For its creators, there can sometimes be nothing more important in life than music. As often as the notion of music “saving lives” is met with derisive snorts, it offers a sole sense of escapism from any harsh realities. Worriers’ Lauren Denitzio knows that all too well, not only having to endure open heart surgery at the age of 25 and losing friends to both suicide and substance abuse, but also the tribulations that come with growing up queer. As such, the title of sophomore album Survival Pop speaks for itself, collecting all of those elements into Worriers’ music, not just as a coping mechanism, but as a form of empowerment by standing against them.
It’s very similar in principle to what Against Me! have been doing on their last couple of album – fitting considering Laura Jane Grace produced Worriers’ 2015 debut Imaginary Life – except where Against Me! at their best are characterised by biting acerbity, Survival Pop goes in the direction of ragged, wiry indie-punk, ideal to represent the patchwork collection of struggles and ideas in Denitzio’s head, but one that could hit with a bit more force to really turn into something special. As it stands, Survival Pop‘s message and intent towers about its execution in how well it works.
Actually, that mightn’t be exactly true, especially when considering Denitzio’s delivery and the effects that has. There’s a simultaneously upbeat energy yet weariness about it with the same rasp and trill as Alanis Morrissette or Dolores O’Riordan, and even if Denitzio mightn’t be as powerful of a vocalist as those two, the slight inflections over My 85th Rodeo or WTF Is Sleep come through with shots of personality when they’re needed most. And this especially is an album where personality comes to the fore, especially for where Denitzio takes it. There’s an underlying frustration on tracks like Not Your Type and Gaslighter, but rather than stewing in it all, Survival Pop translates that over into joyous celebration of actually making it out unscathed. There may be pain beneath this album, but Denitzio continues to acknowledge the light at the end of it all.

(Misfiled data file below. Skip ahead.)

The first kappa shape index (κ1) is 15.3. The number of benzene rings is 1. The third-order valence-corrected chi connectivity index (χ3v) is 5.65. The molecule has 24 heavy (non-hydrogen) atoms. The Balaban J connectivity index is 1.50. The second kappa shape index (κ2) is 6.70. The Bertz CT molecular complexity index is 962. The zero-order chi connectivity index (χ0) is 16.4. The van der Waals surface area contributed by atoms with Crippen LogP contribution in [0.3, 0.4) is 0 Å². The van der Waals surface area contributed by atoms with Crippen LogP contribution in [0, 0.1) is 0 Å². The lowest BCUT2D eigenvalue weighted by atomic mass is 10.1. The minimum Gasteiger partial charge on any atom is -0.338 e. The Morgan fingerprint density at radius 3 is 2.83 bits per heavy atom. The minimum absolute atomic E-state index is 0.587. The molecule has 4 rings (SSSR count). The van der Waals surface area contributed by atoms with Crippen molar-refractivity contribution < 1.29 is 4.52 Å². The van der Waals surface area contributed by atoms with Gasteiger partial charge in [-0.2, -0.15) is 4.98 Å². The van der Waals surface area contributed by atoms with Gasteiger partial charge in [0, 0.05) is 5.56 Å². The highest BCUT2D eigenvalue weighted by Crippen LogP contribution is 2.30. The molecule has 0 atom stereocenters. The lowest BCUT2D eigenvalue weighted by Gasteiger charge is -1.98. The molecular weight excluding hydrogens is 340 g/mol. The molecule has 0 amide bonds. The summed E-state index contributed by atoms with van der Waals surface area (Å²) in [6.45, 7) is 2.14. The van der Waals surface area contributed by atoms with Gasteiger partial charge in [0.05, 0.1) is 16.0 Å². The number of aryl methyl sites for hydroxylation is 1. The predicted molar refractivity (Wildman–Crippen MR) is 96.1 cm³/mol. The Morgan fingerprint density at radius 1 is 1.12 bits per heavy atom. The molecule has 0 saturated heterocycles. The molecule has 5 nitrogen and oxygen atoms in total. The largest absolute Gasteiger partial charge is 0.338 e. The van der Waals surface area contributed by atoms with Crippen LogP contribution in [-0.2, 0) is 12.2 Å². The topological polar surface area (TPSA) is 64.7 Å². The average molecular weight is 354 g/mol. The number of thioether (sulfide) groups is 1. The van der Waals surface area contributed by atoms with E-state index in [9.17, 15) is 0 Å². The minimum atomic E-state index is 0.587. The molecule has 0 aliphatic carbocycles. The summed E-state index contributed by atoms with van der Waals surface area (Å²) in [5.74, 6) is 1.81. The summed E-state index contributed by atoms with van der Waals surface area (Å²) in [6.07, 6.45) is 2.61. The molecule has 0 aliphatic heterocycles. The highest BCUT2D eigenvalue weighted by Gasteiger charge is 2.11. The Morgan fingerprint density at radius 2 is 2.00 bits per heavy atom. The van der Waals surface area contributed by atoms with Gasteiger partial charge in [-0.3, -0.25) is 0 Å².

Under that analysis, Worriers’ decision to take their indie-punk direction makes more sense, a lighter take on what is still an identifiable punk template to highlight the virtues of the titular survival. But at the same time, there’s a feeling of ephemerality about a good portion of this album that doesn’t sit well with the messages Denitzio is trying to convey. It doesn’t help that indie-punk as a genre has a bad habit of falling into very defined ruts, but when that’s paired with a track like No Thanks which takes its time to get going anyway, or a slew of other cuts around this album’s mid-section which really does begin to drop, and Survival Pop loses some of its intended impact. What should’ve been a big, triumphant statement through and through ultimately ends up as something of a whimper more than a bang, one that can honestly be more forgettable than it really should.
And while, even with that, Survival Pop isn’t a bad album, but it could’ve afforded to be a lot more, simply by cutting itself down and relying on a gruffer, grittier style that would’ve benefited what it’s trying to say. Because, what it is trying to say has a lot behind it, especially given what Denitzio has been through to get to this point, meaning that technically this album achieves what it originally set it to do. It could’ve been done a lot more forcefully though, and with more to set it apart from a rapidly building crowd.
For fans of: Against Me!, Cheap Girls, Lemuria
Words by Luke Nuttall
‘Survival Pop’ by Worriers is released on 29th September in SideOneDummy Records.